In May 2008, New York Governor David Paterson had ordered state agencies to recognize same-sex marriages performed in other jurisdictions.The federal government must recognize same-sex marriages that have been approved by the states. in which the United States Supreme Court held that restricting U. federal interpretation of "marriage" and "spouse" to apply only to opposite-sex unions, by Section 3 of the Defense of Marriage Act (DOMA), is unconstitutional under the Due Process Clause of the Fifth Amendment; Justice Kennedy wrote: "The federal statute is invalid, for no legitimate purpose overcomes the purpose and effect to disparage and to injure those whom the State, by its marriage laws, sought to protect in personhood and dignity." Edith Windsor (born 1929) and Thea Spyer (October 8, 1931 - February 5, 2009), a same-sex couple residing in New York, were lawfully married in Toronto, Canada, in 2007.Later in 2008, New York recognized their marriage following a court decision.Spyer died in 2009, leaving her entire estate to Windsor.Windsor sought to claim the federal estate tax exemption for surviving spouses. § 7), which provided that the term "spouse" only applied to marriages between a man and woman. Supreme Court issued a 5–4 decision declaring Section 3 of DOMA to be unconstitutional "as a deprivation of the liberty of the person protected by the Fifth Amendment." On the same day, the court also issued a separate 5–4 decision in Hollingsworth v.On April 18, 2011, Paul Clement, representing the Bipartisan Legal Advisory Group (BLAG), intervened to defend the law. Jones ruled that Section 3 of DOMA was unconstitutional under the due process guarantees of the Fifth Amendment affirmed the district court's judgement on October 18, 2012. After Spyer's death in 2009, Windsor was required to pay 3,053 in federal estate taxes on her inheritance of her wife's estate.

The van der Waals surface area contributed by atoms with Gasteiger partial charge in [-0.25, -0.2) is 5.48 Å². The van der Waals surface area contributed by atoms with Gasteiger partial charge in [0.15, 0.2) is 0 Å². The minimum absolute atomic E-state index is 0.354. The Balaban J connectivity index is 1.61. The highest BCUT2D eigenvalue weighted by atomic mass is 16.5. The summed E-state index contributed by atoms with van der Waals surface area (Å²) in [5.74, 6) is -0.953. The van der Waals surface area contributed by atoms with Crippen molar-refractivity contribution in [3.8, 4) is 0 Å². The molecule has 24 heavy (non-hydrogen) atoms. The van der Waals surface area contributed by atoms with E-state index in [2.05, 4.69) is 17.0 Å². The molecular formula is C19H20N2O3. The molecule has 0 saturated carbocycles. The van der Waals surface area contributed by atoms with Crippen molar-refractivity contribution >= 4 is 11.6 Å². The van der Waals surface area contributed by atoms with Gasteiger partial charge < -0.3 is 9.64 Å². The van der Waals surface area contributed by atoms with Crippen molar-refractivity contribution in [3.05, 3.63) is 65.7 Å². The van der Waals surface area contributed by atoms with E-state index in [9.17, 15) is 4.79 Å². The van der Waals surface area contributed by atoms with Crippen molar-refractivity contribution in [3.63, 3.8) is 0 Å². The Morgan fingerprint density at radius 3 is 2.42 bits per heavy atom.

She was barred from doing so by Section 3 of DOMA (codified at 1 U. The Internal Revenue Service found that the exemption did not apply to same-sex marriages, denied Windsor's claim, and compelled her to pay 3,053 in estate taxes. Perry—a case related to California's constitutional amendment initiative barring same-sex marriage.On November 9, 2010, Windsor filed a lawsuit against the federal government in the U. District Court for the Southern District of New York, seeking a refund because DOMA singled out legally married same-sex couples for "differential treatment compared to other similarly situated couples without justification." On February 23, 2011, U. Attorney General Eric Holder announced that the Department of Justice would not defend the constitutionality of Section 3 in Windsor. Supreme Court to review the decision, and the Court issued a writ of certiorari in December 2012. The decision effectively allowed same-sex marriages in that state to resume after the court ruled that the proponents of the initiative lacked Article III standing to appeal in federal court based on its established interpretation of the case or controversy clause.But we can't help but sense the raw fishiness of it all!You think they wined and dinned over their mutual dislike for Swifty?!
We can't understand why these two would be hanging otherwise!
Section 3 of the Defense of Marriage Act, which federally defined marriage as a union between one man and one woman as husband and wife, is unconstitutional under the Fifth Amendment Due Process Clause's guarantee of equal protection.